Japanese Maples are some of the most admired Bonsai in the World. They appeal to the general public because of their Spring and Autumn colour and to the enthusiast because of their ability to make beautiful specimen Bonsai. The question is which cultivars make the best Bonsai and which are best left alone? Garden centres have plenty for sale, but are they suitable? Let’s face it, they can be very expensive to buy as nursery stock. We will look at some of the types of Maples you will find in a Garden Centre and discuss their suitability for Bonsai.
Garden Centre Maples
To look at each individual Cultivar would not be practical since the list runs into the hundreds but we will look at the most commonly found Maples available in Garden Centres and how they apply to bonsai.
Choose a Cultivar Appropriate for the Size of Your Bonsai
Your choice of Maple will depend on the final size of tree you wish to create. Nearly all Acer palmatum exhibit juvenile and adult characteristics. In trees planted in the open ground the adult characteristics of small leaves and close internodes seem to occur at 20 to 40 years, but this will vary by cultivar and environment. Under Bonsai conditions, plants may begin to attain these characteristics in as little as five years or less. You should plan your Bonsai based on mature leaf and internode size. The trick is to pick the suitable ones for your design. The larger leaf, more aggressive ones are suitable for larger two to four foot bonsai. For this size, a four inch or larger trunk would be best for most styles. This involves growing the tree in the ground or container to get the trunk size needed first. It will be necessary to prune and regrow the trunk several times to get the necessary trunk taper. This may take a long time to do but it is necessary to make a quality Bonsai with its leaf size in proportion to its overall size. From the finished trunk it will take another five years to get good ramified branches. Do not be put off by the length of time it takes, remember half the fun is in watching your tree progress and improve. If it was easy and quick, everyone would have gardens full of specimen Maple Bonsai.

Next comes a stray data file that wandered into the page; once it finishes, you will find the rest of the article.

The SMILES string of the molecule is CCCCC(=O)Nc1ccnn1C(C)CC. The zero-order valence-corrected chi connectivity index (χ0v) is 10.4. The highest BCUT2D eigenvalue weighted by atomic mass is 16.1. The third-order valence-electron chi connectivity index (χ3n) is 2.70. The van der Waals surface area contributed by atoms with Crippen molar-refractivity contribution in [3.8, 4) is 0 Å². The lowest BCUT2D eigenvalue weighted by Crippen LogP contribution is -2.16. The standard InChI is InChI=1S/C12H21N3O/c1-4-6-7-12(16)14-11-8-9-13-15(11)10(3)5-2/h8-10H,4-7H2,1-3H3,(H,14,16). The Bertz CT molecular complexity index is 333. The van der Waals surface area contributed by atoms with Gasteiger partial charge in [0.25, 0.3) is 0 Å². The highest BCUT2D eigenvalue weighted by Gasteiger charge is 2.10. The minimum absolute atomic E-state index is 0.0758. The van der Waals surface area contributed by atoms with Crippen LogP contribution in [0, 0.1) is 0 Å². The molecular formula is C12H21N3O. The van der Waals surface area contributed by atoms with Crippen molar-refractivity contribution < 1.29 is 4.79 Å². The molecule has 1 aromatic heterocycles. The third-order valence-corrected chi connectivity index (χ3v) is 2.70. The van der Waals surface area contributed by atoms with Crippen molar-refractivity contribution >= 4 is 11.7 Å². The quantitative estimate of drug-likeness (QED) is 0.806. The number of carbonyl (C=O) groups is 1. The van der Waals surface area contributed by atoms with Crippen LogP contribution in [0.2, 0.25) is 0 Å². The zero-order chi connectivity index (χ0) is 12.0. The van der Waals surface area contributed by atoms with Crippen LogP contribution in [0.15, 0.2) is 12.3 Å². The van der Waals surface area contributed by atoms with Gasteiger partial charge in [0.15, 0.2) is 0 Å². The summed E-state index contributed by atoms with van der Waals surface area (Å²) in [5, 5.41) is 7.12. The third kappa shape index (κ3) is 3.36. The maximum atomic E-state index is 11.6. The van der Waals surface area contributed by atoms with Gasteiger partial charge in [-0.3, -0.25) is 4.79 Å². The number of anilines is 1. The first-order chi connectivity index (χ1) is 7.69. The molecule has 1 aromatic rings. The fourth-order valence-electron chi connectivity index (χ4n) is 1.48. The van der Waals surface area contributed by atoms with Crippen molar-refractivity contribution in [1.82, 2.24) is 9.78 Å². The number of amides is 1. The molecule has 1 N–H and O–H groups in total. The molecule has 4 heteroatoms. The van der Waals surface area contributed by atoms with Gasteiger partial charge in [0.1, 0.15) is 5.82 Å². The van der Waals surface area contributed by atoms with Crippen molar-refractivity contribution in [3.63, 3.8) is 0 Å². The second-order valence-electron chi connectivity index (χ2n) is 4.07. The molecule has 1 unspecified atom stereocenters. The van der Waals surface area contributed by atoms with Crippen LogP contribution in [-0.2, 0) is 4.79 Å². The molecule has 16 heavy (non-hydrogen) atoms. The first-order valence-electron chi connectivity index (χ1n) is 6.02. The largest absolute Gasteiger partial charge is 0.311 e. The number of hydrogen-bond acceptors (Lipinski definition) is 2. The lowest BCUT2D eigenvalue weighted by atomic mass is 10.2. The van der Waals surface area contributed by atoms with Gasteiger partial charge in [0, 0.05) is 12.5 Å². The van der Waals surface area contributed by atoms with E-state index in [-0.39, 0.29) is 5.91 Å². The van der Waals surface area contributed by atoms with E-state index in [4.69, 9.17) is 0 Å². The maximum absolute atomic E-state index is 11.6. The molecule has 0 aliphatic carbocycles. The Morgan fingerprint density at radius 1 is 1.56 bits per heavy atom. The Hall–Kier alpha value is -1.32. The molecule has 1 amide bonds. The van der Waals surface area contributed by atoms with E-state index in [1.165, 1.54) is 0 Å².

Types for Small Bonsai
There are many small leaf, short internode types that make good smaller bonsai, from Mame to Shohin and larger. These varieties of Maples are not readily available in Garden Centres but can be ordered from some of the Mail Order Specialists who advertise in The Bonsai and Gardening Magazines. These ‘Yatsubusa’ types have different characteristics, some are slow growers, others are quite aggressive even though they are small in stature. The dwarf cultivars really should be grown from cuttings for bonsai or grafted very low. Any grown from cuttings will give you a very nice thick radial root pattern that will swell into a broad crown and excellent taper. The uneven growth rate between the scion and the understock in dwarfs will give an ugly appearance in grafted plants after a few years. A very low grafted plant minimises this problem.
The dissectums present the biggest challenge for adaptation to Bonsai. They are readily available in most Garden Centres and probably make up the majority of Maples for sale. Few of them can be grown from cuttings, and therefore must be grafted. Since they are mostly cascading or weeping habit trees, many plants are grafted high, or onto standards for landscape use. They also dislike wire and are better trained by pruning to shape. If you battle through all these problems you can end up with a beautiful Bonsai and probably one of a very small number of Dissectum Bonsai in Northern Ireland.
Garden Centres will stock other varieties than those mentioned above but the large number of Cultivars available rules out any attempt to talk about them individually. Below is a small list of the Maples ( Acer palmatum) best suited for Bonsai but if you wish to see a more in depth listing of the many Cultivars and descriptions you should read Vertree’s book ‘Japanese Maples’.